Katherine Sui Fun Cheung was born in Canton, China in 1904 (a year after the Wright brothers’ first flight). When she was 17 she moved with her father to California to study music at the Los Angeles Conservatory. After graduating, she continued her studies at Cal Poly Pomona and the University of Southern California.

CuriPow on 05/12/2022

Go For Broke 442

The 442nd Regimental Combat Team was the most decorated unit of its size in the U.S. Army during World War II, with a roughly 4000-strong unit consisting of Japanese-Americans, mostly from Hawaii and some recruited from the internment camps where Japanese were incarcerated during the war.

CuriPow on 05/11/2022

Lone Wolf v. Hitchcock

Lone Wolf was a Kiowa Indian chief, living in the Indian Territory created by the Medicine Lodge Treaty of 1867. A provision in the treaty required that three-fourths of the adult males in each of the Kiowa, Apache, and Comanche tribes agree to subsequent changes to the terms of the treaty. In 1892, Congress attempted to alter the reservation lands granted to the tribes.

CuriPow on 05/10/2022

Serving My Country

By 1940, people of Mexican descent in the U.S. were twice as likely to have been born and raised in the States than not. Often the children of immigrants who had entered in previous decades, they strongly identified with the country of their birth. The result was massive Mexican American participation in World War II, the most recent estimate being that some 500,000 Mexican Americans served in the conflict.

CuriPow on 05/09/2022

Citizen 13660

Miné Okubo is well known for her representations of daily life and humanity. She is most famous for her drawings depicting Japanese and Japanese American internment during World War II.

CuriPow on 05/08/2022

Laying The Seeds of Diversity

Cultural diversity is one of the modern Labor Movement’s greatest strengths. Labor celebrates the richness of multiculturalism and recognizes that the united voice above all else is the fabric that holds this Movement together. But the Labor Movement has not always been a bastion of racial understanding. In 1903 in the beet fields of Oxnard, a battle came to a head, not only between the workers and the employer but between those wishing to create more diversity in Organized Labor and those wishing to protect the interest of the established unions.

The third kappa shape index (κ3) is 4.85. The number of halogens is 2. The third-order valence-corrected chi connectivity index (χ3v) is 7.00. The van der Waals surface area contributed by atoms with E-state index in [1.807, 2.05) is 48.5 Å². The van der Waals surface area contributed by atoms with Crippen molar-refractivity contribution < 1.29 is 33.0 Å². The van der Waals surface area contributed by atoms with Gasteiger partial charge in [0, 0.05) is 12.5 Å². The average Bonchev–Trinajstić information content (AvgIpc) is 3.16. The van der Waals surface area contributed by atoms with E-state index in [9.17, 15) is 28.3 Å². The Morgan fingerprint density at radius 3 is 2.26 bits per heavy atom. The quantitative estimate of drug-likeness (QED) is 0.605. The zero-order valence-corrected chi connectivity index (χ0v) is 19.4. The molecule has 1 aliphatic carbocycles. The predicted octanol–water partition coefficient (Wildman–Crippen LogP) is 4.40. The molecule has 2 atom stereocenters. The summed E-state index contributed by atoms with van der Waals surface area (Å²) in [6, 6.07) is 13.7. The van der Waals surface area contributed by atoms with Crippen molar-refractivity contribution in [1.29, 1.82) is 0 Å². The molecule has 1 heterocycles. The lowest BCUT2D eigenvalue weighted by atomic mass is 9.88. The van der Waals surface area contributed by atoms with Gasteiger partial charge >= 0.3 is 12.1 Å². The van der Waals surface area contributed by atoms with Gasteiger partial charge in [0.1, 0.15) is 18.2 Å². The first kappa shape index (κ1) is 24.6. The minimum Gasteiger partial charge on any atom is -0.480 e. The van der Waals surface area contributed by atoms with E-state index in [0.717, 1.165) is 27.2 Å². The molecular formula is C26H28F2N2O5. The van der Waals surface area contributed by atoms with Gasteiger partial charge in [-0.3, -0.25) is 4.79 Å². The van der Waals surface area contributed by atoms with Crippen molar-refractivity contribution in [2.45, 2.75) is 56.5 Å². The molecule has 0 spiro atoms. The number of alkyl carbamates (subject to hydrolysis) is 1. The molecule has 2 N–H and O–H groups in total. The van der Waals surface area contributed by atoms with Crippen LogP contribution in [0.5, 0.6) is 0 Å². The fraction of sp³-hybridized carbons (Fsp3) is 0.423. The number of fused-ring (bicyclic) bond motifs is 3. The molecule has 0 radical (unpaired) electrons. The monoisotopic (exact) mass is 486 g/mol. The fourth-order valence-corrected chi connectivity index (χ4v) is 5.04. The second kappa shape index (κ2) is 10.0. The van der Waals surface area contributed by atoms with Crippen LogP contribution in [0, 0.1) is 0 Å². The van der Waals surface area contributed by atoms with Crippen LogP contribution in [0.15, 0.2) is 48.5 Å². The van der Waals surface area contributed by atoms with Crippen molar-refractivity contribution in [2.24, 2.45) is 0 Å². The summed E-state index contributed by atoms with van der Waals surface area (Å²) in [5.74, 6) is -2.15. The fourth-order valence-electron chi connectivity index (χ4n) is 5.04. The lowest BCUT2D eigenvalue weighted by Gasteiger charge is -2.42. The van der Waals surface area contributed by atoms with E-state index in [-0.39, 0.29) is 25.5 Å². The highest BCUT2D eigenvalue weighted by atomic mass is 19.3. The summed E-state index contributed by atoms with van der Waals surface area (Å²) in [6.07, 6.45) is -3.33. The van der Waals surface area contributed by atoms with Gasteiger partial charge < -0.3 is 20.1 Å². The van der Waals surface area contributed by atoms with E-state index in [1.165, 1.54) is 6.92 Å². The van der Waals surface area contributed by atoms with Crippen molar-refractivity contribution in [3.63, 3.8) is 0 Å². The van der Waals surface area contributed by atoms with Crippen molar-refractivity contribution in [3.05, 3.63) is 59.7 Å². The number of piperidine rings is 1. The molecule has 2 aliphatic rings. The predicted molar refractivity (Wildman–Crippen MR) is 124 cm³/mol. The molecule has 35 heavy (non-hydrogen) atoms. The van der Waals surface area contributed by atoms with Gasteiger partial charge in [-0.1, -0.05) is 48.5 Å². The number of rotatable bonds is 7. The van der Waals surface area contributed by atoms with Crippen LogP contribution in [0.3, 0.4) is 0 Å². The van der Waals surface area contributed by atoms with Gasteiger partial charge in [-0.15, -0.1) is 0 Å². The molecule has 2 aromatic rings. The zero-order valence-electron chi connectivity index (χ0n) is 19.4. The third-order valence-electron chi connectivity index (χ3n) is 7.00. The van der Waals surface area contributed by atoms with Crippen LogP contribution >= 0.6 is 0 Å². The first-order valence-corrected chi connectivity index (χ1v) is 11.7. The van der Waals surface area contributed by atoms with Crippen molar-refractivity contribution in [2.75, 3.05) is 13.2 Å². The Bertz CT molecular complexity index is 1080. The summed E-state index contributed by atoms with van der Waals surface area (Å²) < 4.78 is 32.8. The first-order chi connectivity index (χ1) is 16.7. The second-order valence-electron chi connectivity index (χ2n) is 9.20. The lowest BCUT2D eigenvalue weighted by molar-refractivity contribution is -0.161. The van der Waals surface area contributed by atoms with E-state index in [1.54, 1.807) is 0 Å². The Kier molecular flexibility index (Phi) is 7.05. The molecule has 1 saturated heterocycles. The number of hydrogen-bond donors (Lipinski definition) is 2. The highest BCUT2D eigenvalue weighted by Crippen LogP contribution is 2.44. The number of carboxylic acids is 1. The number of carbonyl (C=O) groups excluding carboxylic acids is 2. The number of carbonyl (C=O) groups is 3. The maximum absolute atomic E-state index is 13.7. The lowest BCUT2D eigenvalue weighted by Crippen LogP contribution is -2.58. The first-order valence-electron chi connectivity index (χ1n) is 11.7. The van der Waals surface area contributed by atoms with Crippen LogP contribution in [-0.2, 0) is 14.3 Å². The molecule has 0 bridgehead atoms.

CuriPow on 05/07/2022

Pea Island

The U.S. Life-Saving Service was formed in 1871 to assure the safe passage of Americans and International shipping and to save lives and salvage cargo. Station 17 located on the desolate beaches of Pea Island, North Carolina and manned by a crew of seven, bore the brunt of this dangerous but vital duty.

CuriPow on 05/06/2022

The First Lady of Physics

Dr. Chien-Shiung Wu, often referred to as the “First Lady of Physics” was a renowned physicist who made important contributions to the Manhattan Project and performed groundbreaking experiments in the field of physics that disproved the Law of Conservation of Parity.

CuriPow on 05/05/2022

The Flying Ace

From September 1952 to May 1953, Captain Manuel John "Pete" Fernandez flew 124 combat missions in Korea. He was credited with downing 14.5 MiG 15 aircraft, becoming the number 2 ace of the Korean War.

CuriPow on 05/04/2022

Fighting for your rights

Patsy Takemoto Mink served in the US Congress from 1965-1988 and again from 1990-2002, where she represented Hawaii's 2nd Congressional District. The first woman of color elected to the US House of Representatives, she worked tirelessly for civil rights, women's rights, economic justice, civil liberties, peace, and the integrity of the democratic process. On November 24, 2014, she was awarded a posthumous Presidential Medal of Freedom, the nations' highest civilian honor.

CuriPow on 05/03/2022

First In The Nation

Mary Eliza Mahoney was the first African American to study and work as a professionally trained nurse in the United States, graduating in 1879. Mahoney was one of the first African Americans to graduate from a nursing school, and she prospered in a predominantly white society. She also challenged discrimination against African Americans in nursing.

CuriPow on 05/02/2022

Fighting For The Revolution

In October 1779, a force of more than 500 Haitian free blacks joined American colonist and French troops in an unsuccessful push to drive the British from Savannah in coastal Georgia.

CuriPow on 04/30/2022

Roberts v. City of Boston

In the 1840s Benjamin Roberts of Boston began a legal campaign to enroll his five-year-old daughter, Sarah, in a nearby school for whites. The Massachusetts Supreme Court ultimately ruled that local elected officials had the authority to control local schools and that separate schools did not violate black students’ rights. The decision was cited over and over again in later cases to justify segregation.